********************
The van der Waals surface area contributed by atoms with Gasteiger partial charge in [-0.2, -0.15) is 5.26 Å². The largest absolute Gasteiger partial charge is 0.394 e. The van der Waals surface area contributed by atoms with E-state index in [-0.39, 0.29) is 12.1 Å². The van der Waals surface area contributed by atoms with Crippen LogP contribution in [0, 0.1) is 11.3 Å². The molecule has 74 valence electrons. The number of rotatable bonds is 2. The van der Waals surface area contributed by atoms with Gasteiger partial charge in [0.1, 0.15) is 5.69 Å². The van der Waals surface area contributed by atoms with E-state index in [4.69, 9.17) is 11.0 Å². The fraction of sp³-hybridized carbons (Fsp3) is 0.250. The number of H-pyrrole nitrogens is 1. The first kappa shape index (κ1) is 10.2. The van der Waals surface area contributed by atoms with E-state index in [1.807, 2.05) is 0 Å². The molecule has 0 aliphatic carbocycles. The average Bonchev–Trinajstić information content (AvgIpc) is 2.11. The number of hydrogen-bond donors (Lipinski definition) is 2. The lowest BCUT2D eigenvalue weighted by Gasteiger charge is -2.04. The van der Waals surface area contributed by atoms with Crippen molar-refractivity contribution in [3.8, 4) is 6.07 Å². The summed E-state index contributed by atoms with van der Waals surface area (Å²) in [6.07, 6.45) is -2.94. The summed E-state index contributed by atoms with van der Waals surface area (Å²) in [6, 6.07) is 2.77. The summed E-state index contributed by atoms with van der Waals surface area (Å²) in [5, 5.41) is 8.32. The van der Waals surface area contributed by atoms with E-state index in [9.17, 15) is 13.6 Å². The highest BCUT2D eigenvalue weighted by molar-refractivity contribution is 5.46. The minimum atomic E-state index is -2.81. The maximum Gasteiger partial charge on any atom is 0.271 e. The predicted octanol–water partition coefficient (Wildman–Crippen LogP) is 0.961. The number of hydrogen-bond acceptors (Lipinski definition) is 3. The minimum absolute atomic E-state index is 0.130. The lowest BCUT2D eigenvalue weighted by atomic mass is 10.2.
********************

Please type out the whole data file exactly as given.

The van der Waals surface area contributed by atoms with Gasteiger partial charge in [-0.2, -0.15) is 5.26 Å². The largest absolute Gasteiger partial charge is 0.394 e. The van der Waals surface area contributed by atoms with E-state index in [-0.39, 0.29) is 12.1 Å². The van der Waals surface area contributed by atoms with Crippen LogP contribution in [0, 0.1) is 11.3 Å². The molecule has 74 valence electrons. The number of rotatable bonds is 2. The van der Waals surface area contributed by atoms with Gasteiger partial charge in [0.1, 0.15) is 5.69 Å². The van der Waals surface area contributed by atoms with E-state index in [4.69, 9.17) is 11.0 Å². The fraction of sp³-hybridized carbons (Fsp3) is 0.250. The number of H-pyrrole nitrogens is 1. The first kappa shape index (κ1) is 10.2. The van der Waals surface area contributed by atoms with E-state index in [1.807, 2.05) is 0 Å². The molecule has 0 aliphatic carbocycles. The average Bonchev–Trinajstić information content (AvgIpc) is 2.11. The number of hydrogen-bond donors (Lipinski definition) is 2. The lowest BCUT2D eigenvalue weighted by Gasteiger charge is -2.04. The van der Waals surface area contributed by atoms with Crippen molar-refractivity contribution in [3.8, 4) is 6.07 Å². The summed E-state index contributed by atoms with van der Waals surface area (Å²) in [6.07, 6.45) is -2.94. The summed E-state index contributed by atoms with van der Waals surface area (Å²) in [6, 6.07) is 2.77. The summed E-state index contributed by atoms with van der Waals surface area (Å²) in [5, 5.41) is 8.32. The van der Waals surface area contributed by atoms with E-state index in [9.17, 15) is 13.6 Å². The highest BCUT2D eigenvalue weighted by molar-refractivity contribution is 5.46. The minimum atomic E-state index is -2.81. The maximum Gasteiger partial charge on any atom is 0.271 e. The predicted octanol–water partition coefficient (Wildman–Crippen LogP) is 0.961. The number of hydrogen-bond acceptors (Lipinski definition) is 3. The minimum absolute atomic E-state index is 0.130. The lowest BCUT2D eigenvalue weighted by atomic mass is 10.2.